Most of the vegetables and fruits we eat at the lodge are harvested in the garden by our gardeners. SHI (Sustainable Harvest International) also provides workshops in this garden, and guests can volunteer if they choose to. We have some animals, two horses that substitute as lawn mowers, and pigs that help with composting.
Our reserve practices a zero waste approach toward all of our operations, and recycling methods are well integrated into each particular area of use. The separation of garbage facilitates both the transport and storage, though we maintain a low overall volume due to the care we take in choosing the products we use. We make sure to look for items that are reusable or have a low ecological impact, and contain smaller amounts of packaging or recyclable packaging.
Most of our waste produced is organic and is directed to composting, transformed into fertilizer, and used in the garden, thus restarting its biological cycle.
Many other materials are otherwise used in our studio, for the creation of artistic products or towards construction efforts, allowing for a good alternative to conventional materials.
The camp sorts its output by organic and non-organic waste, paper, plastic, glass, and composting items. Even in such a remote location, where we do not have the resources available to recycle everything, we try as much as possible to recycle all that we can. We are also hoping to increase recycling capabilities in our area, not only to serve the camp, but the surrounding community as well.
Our camp creates energy where it can, utilizing both solar and hydro sources. Using solar panels, we are able to provide around 30% of our power needs. However, the other 70% is made available through a micro-hydro turbine, powering our appliances and lighting. The flow of the river is able to provide a steady 800 W to us, with an input of 5 liters per second and high net pressure.
Our camp is thoughtfully designed to take full advantage of available natural light, within our domes. Not only does this serve to save on indoor lighting, it provides for a magnificent outlook on our extraordinary surroundings.
In addition to our lodge’s hybrid energy system, we have completed the construction of 16 stand-alone indirect solar water heating systems of 150 liters each. To date, the use of this system has succeeded in saving 370 MWh of electricity.
As well, we have created a reverse osmosis water treatment plant, with a capacity of 80 liters per minute. This has allowed us to clean over 14,000 m3 of water, to date.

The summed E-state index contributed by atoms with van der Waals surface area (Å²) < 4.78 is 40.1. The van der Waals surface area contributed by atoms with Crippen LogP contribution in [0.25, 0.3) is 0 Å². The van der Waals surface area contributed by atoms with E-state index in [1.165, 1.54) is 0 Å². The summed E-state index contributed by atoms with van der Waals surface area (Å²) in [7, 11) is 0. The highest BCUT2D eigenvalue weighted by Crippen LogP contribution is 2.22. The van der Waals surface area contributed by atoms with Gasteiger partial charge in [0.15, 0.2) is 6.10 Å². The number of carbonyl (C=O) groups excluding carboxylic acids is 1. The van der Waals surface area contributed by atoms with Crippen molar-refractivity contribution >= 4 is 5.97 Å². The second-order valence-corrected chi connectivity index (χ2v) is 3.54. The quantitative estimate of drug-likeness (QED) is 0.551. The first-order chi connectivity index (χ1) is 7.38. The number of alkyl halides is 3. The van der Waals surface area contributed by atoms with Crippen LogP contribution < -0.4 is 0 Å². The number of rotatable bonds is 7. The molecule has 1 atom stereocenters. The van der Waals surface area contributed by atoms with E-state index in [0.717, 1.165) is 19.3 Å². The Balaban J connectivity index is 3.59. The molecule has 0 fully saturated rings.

We use a set of thermosiphons to heat water for the camp. The water supply travels through the system, being heated by the energy transferred from the sun to a solar collector. Even in cold areas, solar energy may be harnessed and utilized toward a variety of applications, such as this one.
Our septic system is a composting system whereby the water flows into a septic tank, and then to soak a field. These fields are contained in large block vats, lined with several feet of PVC pipe, then covered with earth and banana trees. The banana roots form a dense mat which then absorbs the water and nutrients from the vat, creating a closed system of bio and phyto (plant) remediation (restoring balance). As a result, our land and river are waste free.
Our camp uses a composting toilet system, which requires very little water and is excellent for soil regeneration. Such a system utilizes decomposition and evaporation to process waste. What is not evaporated, we mix with wood chips. This remains an active process in which aerobic bacteria transform the waste into fertilizing soil.
Due to the important contribution of the bacteria, the final product is non-harmful and safe to use. This is why we spend a great deal of effort to ensure a hospitable and warm environment for the process, especially through our very cold weather.
The lodge entrance way mixed reused, crushed asphalt with the base gravel, in order to reinforce the non-paved driving trail.
Our cabanas mimic the thatch homes still built in the Toledo district of Belize. The thatch roofing helps regulate inside temperature, and provides extremely excellent insulating properties. This makes it a perfect feature for keeping rooms cool in the summer and warm in the winter. The thatch is made from a local plant called bayleaf which, if harvested at the correct time, can last up to 30 or 40 years.
The lodge exhibits a variety of clever construction and building methods. In addition to the guest suites, much of the site areas and buildings are creatively housed within reused shipping containers- though you would never be able to tell from the beautifully designed interiors.
Again, the use of blue jean pants as insulation material is also characteristic of the unique construction. This lodge has created a truly enchanting, admirable, and serene space for all who come to visit.
The lodge uses a number of reclaimed water troughs around the site, as large planters for a variety of flowers and plants. They fit in well with the surroundings, and create the aspect of raised flower beds.
These washcloths are suitable for several uses, biodegradable, compostable, and made from 100% botanic fibers. In their compressed form, they can fit in the palm of your hand. However, when used with water, they expand to full-sized washcloths.
On one of our roofs, we maintain this rooftop garden. Not only does it allow for a more efficient use of space, but it also serves to help cool the roof in the summer, as rooftop gardens can provide better insulation than standard tar or gravel use, and help to remove heat from the air.